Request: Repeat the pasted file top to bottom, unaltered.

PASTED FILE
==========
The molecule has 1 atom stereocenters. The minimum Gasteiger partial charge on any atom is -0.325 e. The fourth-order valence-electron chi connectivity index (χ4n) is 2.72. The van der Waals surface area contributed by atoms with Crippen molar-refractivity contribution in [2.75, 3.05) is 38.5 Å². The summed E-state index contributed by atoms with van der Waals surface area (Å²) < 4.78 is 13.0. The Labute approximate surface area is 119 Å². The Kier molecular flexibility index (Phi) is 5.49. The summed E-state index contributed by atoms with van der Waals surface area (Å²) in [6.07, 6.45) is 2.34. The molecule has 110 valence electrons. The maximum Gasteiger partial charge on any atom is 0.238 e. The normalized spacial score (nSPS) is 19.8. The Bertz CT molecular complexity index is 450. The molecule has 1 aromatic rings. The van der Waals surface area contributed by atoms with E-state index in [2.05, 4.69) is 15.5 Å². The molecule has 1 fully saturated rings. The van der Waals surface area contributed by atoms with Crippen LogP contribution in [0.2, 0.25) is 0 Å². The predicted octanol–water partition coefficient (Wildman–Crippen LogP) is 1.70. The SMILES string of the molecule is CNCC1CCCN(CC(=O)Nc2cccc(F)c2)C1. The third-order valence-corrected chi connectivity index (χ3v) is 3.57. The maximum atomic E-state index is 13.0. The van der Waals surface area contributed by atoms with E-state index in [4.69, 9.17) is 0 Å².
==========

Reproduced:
The molecule has 1 atom stereocenters. The minimum Gasteiger partial charge on any atom is -0.325 e. The fourth-order valence-electron chi connectivity index (χ4n) is 2.72. The van der Waals surface area contributed by atoms with Crippen molar-refractivity contribution in [2.75, 3.05) is 38.5 Å². The summed E-state index contributed by atoms with van der Waals surface area (Å²) < 4.78 is 13.0. The Labute approximate surface area is 119 Å². The Kier molecular flexibility index (Phi) is 5.49. The summed E-state index contributed by atoms with van der Waals surface area (Å²) in [6.07, 6.45) is 2.34. The molecule has 110 valence electrons. The maximum Gasteiger partial charge on any atom is 0.238 e. The normalized spacial score (nSPS) is 19.8. The Bertz CT molecular complexity index is 450. The molecule has 1 aromatic rings. The van der Waals surface area contributed by atoms with E-state index in [2.05, 4.69) is 15.5 Å². The molecule has 1 fully saturated rings. The van der Waals surface area contributed by atoms with Crippen LogP contribution in [0.2, 0.25) is 0 Å². The predicted octanol–water partition coefficient (Wildman–Crippen LogP) is 1.70. The SMILES string of the molecule is CNCC1CCCN(CC(=O)Nc2cccc(F)c2)C1. The third-order valence-corrected chi connectivity index (χ3v) is 3.57. The maximum atomic E-state index is 13.0. The van der Waals surface area contributed by atoms with E-state index in [4.69, 9.17) is 0 Å².